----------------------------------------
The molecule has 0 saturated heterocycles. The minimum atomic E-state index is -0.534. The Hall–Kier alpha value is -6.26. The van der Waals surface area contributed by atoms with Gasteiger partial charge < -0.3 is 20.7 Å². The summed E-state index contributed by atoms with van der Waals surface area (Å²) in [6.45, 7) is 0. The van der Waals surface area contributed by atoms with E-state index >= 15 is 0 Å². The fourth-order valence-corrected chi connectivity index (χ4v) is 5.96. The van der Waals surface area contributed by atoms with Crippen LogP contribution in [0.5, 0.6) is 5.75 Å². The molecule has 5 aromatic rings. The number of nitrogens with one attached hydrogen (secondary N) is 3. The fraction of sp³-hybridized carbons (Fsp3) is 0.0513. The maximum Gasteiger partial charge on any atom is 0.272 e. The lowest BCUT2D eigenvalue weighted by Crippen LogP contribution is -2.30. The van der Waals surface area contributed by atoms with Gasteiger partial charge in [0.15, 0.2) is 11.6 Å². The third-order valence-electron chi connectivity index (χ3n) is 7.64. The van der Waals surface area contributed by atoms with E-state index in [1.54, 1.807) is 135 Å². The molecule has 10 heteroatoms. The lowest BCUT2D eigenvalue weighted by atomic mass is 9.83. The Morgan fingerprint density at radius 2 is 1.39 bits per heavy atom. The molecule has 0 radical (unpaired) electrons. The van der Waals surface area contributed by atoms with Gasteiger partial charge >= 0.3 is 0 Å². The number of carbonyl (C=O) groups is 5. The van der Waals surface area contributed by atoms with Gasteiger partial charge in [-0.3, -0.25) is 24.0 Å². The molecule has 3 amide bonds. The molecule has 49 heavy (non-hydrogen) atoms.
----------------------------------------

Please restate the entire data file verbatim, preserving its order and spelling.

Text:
The molecule has 0 saturated heterocycles. The minimum atomic E-state index is -0.534. The Hall–Kier alpha value is -6.26. The van der Waals surface area contributed by atoms with Gasteiger partial charge < -0.3 is 20.7 Å². The summed E-state index contributed by atoms with van der Waals surface area (Å²) in [6.45, 7) is 0. The van der Waals surface area contributed by atoms with E-state index >= 15 is 0 Å². The fourth-order valence-corrected chi connectivity index (χ4v) is 5.96. The van der Waals surface area contributed by atoms with Crippen LogP contribution in [0.5, 0.6) is 5.75 Å². The molecule has 5 aromatic rings. The number of nitrogens with one attached hydrogen (secondary N) is 3. The fraction of sp³-hybridized carbons (Fsp3) is 0.0513. The maximum Gasteiger partial charge on any atom is 0.272 e. The lowest BCUT2D eigenvalue weighted by Crippen LogP contribution is -2.30. The van der Waals surface area contributed by atoms with Gasteiger partial charge in [0.15, 0.2) is 11.6 Å². The third-order valence-electron chi connectivity index (χ3n) is 7.64. The van der Waals surface area contributed by atoms with E-state index in [1.54, 1.807) is 135 Å². The molecule has 10 heteroatoms. The lowest BCUT2D eigenvalue weighted by atomic mass is 9.83. The Morgan fingerprint density at radius 2 is 1.39 bits per heavy atom. The molecule has 0 radical (unpaired) electrons. The van der Waals surface area contributed by atoms with Gasteiger partial charge >= 0.3 is 0 Å². The number of carbonyl (C=O) groups is 5. The van der Waals surface area contributed by atoms with Gasteiger partial charge in [-0.3, -0.25) is 24.0 Å². The molecule has 3 amide bonds. The molecule has 49 heavy (non-hydrogen) atoms.